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Wednesday, March 30, 2011

"Refugee" - Tom Petty And The Heartbreakers Song Analysis

Reader Henry Y asked for a song analysis of the song that broke Tom Petty and the Heartbreakers - "Refugee." The song was from their 1979 multi-platinum classic Damn The Torpedos LP that was TP's first Top 10, rising to #2 on the Billboard album chart, and was the album where the band became a superstar act.

As in all the song analysis, we'll look at the song itself, the arrangement, the sound and the performance.

The Song
"Refugee" is as perfect example of a hit rock song as you can get. It's form is classic and looks like this.

Intro (with guitar solo), Verse, Half-Chorus, Verse, Chorus, Bridge, Solo, Verse, Chorus, Outchorus

It just doesn't get any more formulaic than that. The formula doesn't make it a bad song though. If fact, it's pretty well written, with a strong melody and hook. The only thing that strikes me a bit funny is that the last verse is a repeat of the the first one.

The Arrangement
As with most hits, the dynamics in the song are great, but unlike other songs, they're not created by additional overdub layers but by real dynamic playing of the band. TP and the Heartbreakers have always been a great live band, and this song shows why, as the playing breathes with the song, pushing it to a peak in the bridge, and bringing it back down to a quiet third verse.

Let's look at the arrangement elements (check out this link for a full description of what they are):

  * The Foundation - As with most songs, the foundation element for "Refugee" is held down by the drums and bass.

  * The Pad - You can't get a better pad element than a Hammond B-3, and that's what you hear here.

  * The Rhythm - There's a shaker (played by session drummer Jim Keltner) that's back in the mix a bit so it's not obvious, but it really pushes the song along with a double-time feel.

  * The Lead - TP's lead vocal, and Mike Campbell's tasty guitar in the intro and solo.

  * The Fills - Once again it's Campbell in the verses and the background vocal answers in the chorus.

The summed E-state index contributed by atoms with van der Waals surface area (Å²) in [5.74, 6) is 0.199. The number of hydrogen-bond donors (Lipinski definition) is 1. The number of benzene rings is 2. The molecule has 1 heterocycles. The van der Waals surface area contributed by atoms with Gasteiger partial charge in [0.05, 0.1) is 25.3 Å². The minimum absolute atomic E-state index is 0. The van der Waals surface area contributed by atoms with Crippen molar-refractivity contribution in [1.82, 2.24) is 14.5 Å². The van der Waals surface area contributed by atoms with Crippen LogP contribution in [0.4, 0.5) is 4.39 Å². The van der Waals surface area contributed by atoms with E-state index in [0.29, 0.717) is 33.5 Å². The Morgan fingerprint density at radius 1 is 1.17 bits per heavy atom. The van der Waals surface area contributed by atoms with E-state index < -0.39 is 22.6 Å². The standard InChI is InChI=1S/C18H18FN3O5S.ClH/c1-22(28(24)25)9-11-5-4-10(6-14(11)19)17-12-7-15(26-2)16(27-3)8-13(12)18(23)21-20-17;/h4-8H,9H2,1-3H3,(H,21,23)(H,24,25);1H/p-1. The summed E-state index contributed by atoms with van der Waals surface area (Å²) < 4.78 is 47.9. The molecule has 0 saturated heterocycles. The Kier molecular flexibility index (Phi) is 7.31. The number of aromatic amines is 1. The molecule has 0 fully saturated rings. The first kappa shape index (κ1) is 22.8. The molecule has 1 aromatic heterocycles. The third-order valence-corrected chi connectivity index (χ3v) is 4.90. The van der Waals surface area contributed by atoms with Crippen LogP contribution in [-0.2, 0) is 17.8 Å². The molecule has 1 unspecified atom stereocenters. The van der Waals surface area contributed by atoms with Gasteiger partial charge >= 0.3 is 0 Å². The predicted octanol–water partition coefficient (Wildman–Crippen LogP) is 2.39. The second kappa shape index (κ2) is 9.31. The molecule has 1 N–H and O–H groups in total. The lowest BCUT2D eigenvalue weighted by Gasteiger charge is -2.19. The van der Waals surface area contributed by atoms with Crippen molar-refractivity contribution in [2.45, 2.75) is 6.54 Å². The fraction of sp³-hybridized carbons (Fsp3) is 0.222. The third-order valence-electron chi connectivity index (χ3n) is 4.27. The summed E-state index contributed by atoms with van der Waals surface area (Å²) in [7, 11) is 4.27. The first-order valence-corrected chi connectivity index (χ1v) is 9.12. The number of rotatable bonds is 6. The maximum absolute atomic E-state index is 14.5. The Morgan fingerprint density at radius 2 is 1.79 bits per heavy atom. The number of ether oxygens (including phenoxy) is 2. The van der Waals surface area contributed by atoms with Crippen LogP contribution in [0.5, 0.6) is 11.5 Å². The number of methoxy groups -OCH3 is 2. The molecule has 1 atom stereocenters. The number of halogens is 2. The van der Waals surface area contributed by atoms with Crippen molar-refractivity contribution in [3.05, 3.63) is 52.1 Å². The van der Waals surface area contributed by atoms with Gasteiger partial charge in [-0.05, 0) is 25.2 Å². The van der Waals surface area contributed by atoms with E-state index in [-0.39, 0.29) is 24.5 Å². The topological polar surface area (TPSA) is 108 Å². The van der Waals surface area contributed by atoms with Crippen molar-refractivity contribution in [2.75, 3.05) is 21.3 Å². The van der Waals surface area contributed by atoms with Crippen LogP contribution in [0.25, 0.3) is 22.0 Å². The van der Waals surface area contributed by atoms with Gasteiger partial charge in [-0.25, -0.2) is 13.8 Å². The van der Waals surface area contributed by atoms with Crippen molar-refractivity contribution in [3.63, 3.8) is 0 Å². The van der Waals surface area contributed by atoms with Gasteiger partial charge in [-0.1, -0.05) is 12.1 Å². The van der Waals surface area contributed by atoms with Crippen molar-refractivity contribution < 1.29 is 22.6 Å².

The song builds and develops in a classic way that every band should learn. In the intro, the full band is playing with the lead guitar, then in the verse, it's just the organ and rhythm section with rhythm guitar strums every four bars. In the last half of the verse, the band gets louder as the guitar kicks in, and in the chorus, the guitars go back to what they played in the intro (but they're lower in the mix) and the background vocals answer the lead vocal.

The only thing fancy in this song is the doubled lead vocal in the bridge, and the fact that the first half of the solo is by the organ, followed by the guitar.

The Sound
The sound was state-of-the-art when it was recorded in 1979 and it's still that today. Everything except the snare sounds big and natural, and you never hear a compressor working anywhere. The snare is very EQed, with a lot of bottom and crispness added, so it's larger than life sounding. It's not to my taste but it works well for the song.

It sounds like only a single reverb is used on the mix and it's slightly delayed (doesn't sound like it's timed to the track though) with the high and low end filtered a lot. This allows engineer Shelly Yakus to use a large amount without it sticking out or being noticeable.

The Performance
As said before, Tom Petty and the Heartbreakers are an outstanding band. They play together as a single unit with plenty of dynamics that's a shining example for bands everywhere. All of the performances here are great, but I especially like organist Benmont Tench because what he plays really makes the song.

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Gregg Fine said...

Hi Bobby,

I'm really enjoying these song analyses. Was wondering if you had any tips or suggestions as to how you analyze the reverb(its type, timing, eq, etc.) when listening to a full mix. This is easier to do when listening to individual tracks but more difficult, I think, in a full, dense mix.


Bobby Owsinski said...

Usually when a reverb or delay sticks out of the mix, it's not timed to the track. If it is timed to the track it blends in better.

The same goes with the sound. If the delay or reverb blends seamlessly into the track the chances are that some of the high end and/or low end has been filtered out.

Gregg Fine said...



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